Switchboard Of Souls (SOS) is primarily led by Christopher Quintos, a Fresno, California-based musician who puts together darkwave and industrial tracks that smell like they come from a parallel universe in 1986. His music is modern and synth-driven, but the musical structures, melodies and sometimes even lyrics are throwbacks to a past age.
SOS is one of the QED artists we’ve never met in person, but who has contributed a massive amount of music to the archive: as of September 2009 he has 5 releases in the QED Records catalog. We caught up with him via email soon after the release of his 10-track album “Don’t Bother Me – Remixes” [qd-4257] to ask about his music and his process.
Full interview after the jump.
QED: Your last release on QED was the EP Mad With Me, and your contribution to QED is now a whopping 5 releases. How are you so prolific? Talk about your creative process.
SOS: My inspiration springs forth based upon a simple construction of elements: First, hard-hitting kicks and metallic distorted snares. Second, synthesized bass lines, electronic algorithms. Thirdly, I incorporate dark strings and poppy melodies which in turn, thus harmonizes in a staccato-like setting. I will then incorporate some of my old (or new) written poems into vocalizations. My inspiration represents the duality of mankind – drawing from a range of emotions, dreams, nightmares, visions, fears, love, and self-conquest.
QED: How do you support yourself, so that you can create art?
SOS: I do finish carpentry in the construction business.
QED: You perform live every now and then as seen from some of your Facebook invites– what is it about live gigs that you enjoy? And what’s your setup at a gig? Any “unforgettable gig” stories?
SOS: I enjoy the positive nucleus of energy that spawns from the crowd, which I receive from people dancing and cheering on. This is quite a reward and motivation within itself. Plus the hot gothic babes… LOL. j/k… No, but really I’m serious.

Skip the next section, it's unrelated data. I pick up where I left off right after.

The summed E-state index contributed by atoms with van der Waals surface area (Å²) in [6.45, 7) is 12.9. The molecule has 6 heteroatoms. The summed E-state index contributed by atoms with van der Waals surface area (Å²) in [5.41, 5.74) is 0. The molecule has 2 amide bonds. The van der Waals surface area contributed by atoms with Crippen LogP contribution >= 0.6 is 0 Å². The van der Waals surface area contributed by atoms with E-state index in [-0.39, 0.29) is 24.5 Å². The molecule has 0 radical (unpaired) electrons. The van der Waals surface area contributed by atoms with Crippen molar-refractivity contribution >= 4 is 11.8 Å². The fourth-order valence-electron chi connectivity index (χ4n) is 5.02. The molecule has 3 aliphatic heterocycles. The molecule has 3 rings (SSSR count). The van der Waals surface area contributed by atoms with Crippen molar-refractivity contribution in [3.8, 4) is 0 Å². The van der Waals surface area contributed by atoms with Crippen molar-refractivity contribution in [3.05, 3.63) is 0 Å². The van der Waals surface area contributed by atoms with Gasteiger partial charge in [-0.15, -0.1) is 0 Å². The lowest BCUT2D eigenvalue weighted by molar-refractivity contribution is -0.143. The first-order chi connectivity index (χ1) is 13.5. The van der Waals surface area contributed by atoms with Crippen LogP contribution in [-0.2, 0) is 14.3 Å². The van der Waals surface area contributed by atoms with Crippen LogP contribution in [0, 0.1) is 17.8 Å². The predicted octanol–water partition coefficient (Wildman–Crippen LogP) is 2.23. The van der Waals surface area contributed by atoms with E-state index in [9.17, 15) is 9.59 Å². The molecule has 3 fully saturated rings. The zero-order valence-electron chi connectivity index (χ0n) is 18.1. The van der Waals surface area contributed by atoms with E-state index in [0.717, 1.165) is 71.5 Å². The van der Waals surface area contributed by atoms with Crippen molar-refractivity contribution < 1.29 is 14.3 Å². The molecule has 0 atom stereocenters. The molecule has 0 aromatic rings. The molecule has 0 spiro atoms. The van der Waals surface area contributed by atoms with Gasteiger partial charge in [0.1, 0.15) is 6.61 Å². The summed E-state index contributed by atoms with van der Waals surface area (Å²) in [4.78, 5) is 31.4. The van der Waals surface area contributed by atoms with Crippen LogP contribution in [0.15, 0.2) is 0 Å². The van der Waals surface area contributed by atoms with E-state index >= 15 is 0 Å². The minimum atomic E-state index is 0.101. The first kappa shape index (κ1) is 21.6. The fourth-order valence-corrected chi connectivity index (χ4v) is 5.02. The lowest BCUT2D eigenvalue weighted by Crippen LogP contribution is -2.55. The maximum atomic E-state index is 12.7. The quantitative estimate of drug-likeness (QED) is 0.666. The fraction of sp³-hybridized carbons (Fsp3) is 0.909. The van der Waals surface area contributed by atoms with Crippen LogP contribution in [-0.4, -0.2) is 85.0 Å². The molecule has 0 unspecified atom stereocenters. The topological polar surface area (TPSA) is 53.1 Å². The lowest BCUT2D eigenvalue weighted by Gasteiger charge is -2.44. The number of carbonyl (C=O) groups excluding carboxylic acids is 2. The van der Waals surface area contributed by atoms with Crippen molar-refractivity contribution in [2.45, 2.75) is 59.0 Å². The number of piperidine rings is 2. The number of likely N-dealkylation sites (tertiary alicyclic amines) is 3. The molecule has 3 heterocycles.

My setup generally consists of a simple 10-channel mixer running my backing tracks via laptop, with our mics (including Anthony Urbano my fellow band member), I use my Yamaha CS6x synthesizer, my Novation K-Station, and he uses his Korg M1. We also use a DigiTech Vocal-300 voice processor, sometimes I’ll even bring my old Peavey T-15 electric guitar on stage if needed.
Unforgettable gig? Back in 2004, there was the AVEC (A Very Electronik Compilation) CD release party in Fresno, California. In retrospect I must say it was quite a turnout. It was quite a pleasure playing live with such prodigies as Nosajg, TV, Structure, Till Then, and Calm Condition.
QED: What new gear / software are you having fun using in the studio?
SOS: My new iMac Desktop 20″ 2.4GHz Intel Core 2 Duo – Apple Computer, Logic Pro 8, my Mackie SRM450 monitors, my new Sennheiser mic, reFX Nexus VSTi. I always have fun using the Novation K-Station, that thing is a little beast with its phat deep basses. And believe it or not, I also still have fun using my trusty old cheap Yamaha DJx1 Keyboard too. LOL
QED: Finally, excluding your own releases, what’s your favorite QED release so far and why?
SOS: Names Are For Tombstones – Swans (qd-4238). I love Nono’s work “Swan Song (Farewell)” reminded me so much of The Cure’s album Disintegration. I also love Drip’s work, always loved the female vocals over some downtempo and trip hop, very soothing.
As far as new projects, I will be back in the studio recording some new material, doing some remixes, covers and a few collaborations.